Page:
How many kinds of pho can you find in Minneapolis? Ask Ka Vang

Ka Vang’s ideal day in Minneapolis starts with a hearty breakfast sandwich at the North Side Breaking Bread Cafe and a stop with her kids at the Walker Art Center, and ends with a walk along Minnehaha Creek to reconnect with her roots. natives of the city.

She will draw on her experiences as an immigrant and Hmong storyteller to introduce Minneapolis in her new role as the first-ever Vice President of Equity, Diversity and Inclusion at Meet Minneapolis. She will help the private association bring visitors, meetings and events to the city while showcasing its diverse communities.

“I’m so excited about this work because I really understand the experiences of historically marginalized communities,” Vang said. “I want to work with the tools and resources available to Meet Minneapolis to elevate BIPOC [Black, Indigenous, People of Color] businesses and changing the narrative of who Minneapolis is, who can come to Minneapolis, and the potential of what Minneapolis can be for Minnesota. »

Vang immigrated to the United States as a child and grew up in the Frogtown neighborhood of St. Paul. She now calls Prescott, Wisconsin, home. She earned a bachelor’s degree in political science from the University of Minnesota and a master’s degree in education from Minnesota State University, Mankato.

She served as Director of Community Engagement and Impact for Minnesota Public Radio and US Public Media for eight years before moving to Meet Minneapolis, which recently announced her hire.

Vang, 47, has spent her life tackling tough subjects, but she also knows how to get her own way and get angry. She’s a die-hard “Star Trek” fan who attends conventions and once belonged to a group called Nerds of Color.

She also loves headbanging at Guns N’ Roses and Metallica shows. It’s a reminder, she says, that we are all complex and passionate people whose stories deserve to be told.

“My kids were embarrassed when they found out I was a heavy metal fan, but in the larger community, I hope it’s a lesson not to judge a book by its cover,” Vang said.

Sahan Journal recently spoke to Vang about his goals for Meet Minneapolis, the work that needs to be done to bring racial healing to the city, and his favorite destinations in Minneapolis.

The conversation has been edited for length and clarity.

Why were you interested in this job and what do you hope to accomplish?

Just seeing the murder of George Floyd with great disbelief and sadness, and seeing the consequences of racial reckoning, social justice warriors, and protests. I was watching CNN and someone said, “Nobody’s ever coming back to Minneapolis again.”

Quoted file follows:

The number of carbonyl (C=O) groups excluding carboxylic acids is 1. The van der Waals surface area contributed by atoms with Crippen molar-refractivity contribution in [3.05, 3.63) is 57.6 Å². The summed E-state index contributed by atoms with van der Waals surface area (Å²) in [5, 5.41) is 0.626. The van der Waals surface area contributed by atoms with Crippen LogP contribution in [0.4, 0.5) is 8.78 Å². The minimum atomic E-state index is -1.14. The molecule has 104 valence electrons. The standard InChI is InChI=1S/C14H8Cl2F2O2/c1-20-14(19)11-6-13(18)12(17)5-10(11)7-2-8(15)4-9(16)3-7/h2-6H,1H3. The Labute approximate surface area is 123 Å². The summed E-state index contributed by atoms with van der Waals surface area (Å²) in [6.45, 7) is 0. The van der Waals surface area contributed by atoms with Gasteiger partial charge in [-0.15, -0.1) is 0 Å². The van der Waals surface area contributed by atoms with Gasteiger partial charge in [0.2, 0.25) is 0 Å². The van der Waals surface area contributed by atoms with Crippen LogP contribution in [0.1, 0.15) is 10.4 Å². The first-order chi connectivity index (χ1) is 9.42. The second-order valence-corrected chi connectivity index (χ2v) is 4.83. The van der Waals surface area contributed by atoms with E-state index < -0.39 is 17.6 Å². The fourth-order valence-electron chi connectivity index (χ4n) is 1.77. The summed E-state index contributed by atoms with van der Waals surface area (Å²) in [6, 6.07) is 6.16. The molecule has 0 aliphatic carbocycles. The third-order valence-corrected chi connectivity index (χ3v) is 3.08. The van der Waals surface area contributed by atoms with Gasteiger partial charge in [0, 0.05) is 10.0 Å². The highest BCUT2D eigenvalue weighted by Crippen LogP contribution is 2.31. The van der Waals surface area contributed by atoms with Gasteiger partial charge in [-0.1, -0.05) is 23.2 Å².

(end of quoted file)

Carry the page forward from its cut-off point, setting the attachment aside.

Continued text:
And I just thought, “How can I get involved?” How can I make a difference with my skills and life experience? And I didn’t want to sit in Prescott when the most important thing in my life was happening at 40 minutes.

How did your childhood mark you today?

I was born on a CIA military base – Long Cheng, Laos – at the end of the Vietnam War and lived for five years in a Thai refugee camp. I have enormous respect for my parents and my elders. I am alive thanks to my parents.

When I think back to those times, my parents had so much love for me and brought me here to the United States. If I survived a refugee camp, I can survive anything.

How do you plan to present a positive image of diversity in Minneapolis when the state of race in the city is complicated, difficult and inequitable?

Our city is fraught with racial tensions and divisions. There are disparities in our BIPOC communities. While that’s true and we have a lot of work to do, it’s also a great city with beautiful lakes and restaurants, and a place where young children can play safely.

I want people to come to our city and I want the people of the city to feel a sense of pride. There are still ways to love our city. We want to keep people coming back to Minneapolis and our cultural districts.

It’s our responsibility at Meet Minneapolis to give a platform to people who love Minneapolis and make a difference: restaurant owners, Airbnb owners, those who help keep the streets clean. People will respond to those people telling their story about someone like me.

What’s the most underrated thing in Minneapolis?

I think locally we know our vibrant ethnic food scene – we have Eat Street, northeast, north of Minneapolis on Broadway and Lake Street. For people who come here, I would like to introduce them to the food scene and show them around.

What I love about our food scene is that you can roam Minneapolis and find different types of pho: Vietnamese pho, Hmong pho, Khmer pho, Laos pho. We are not a monolith of people of color and aboriginal people. There are a variety of cultural, racial and immigrant groups.

This story comes from Sahan Diary, a nonprofit newsroom dedicated to covering Minnesota’s immigrants and communities of color. Subscribe to his free newsletter to receive stories in your inbox.

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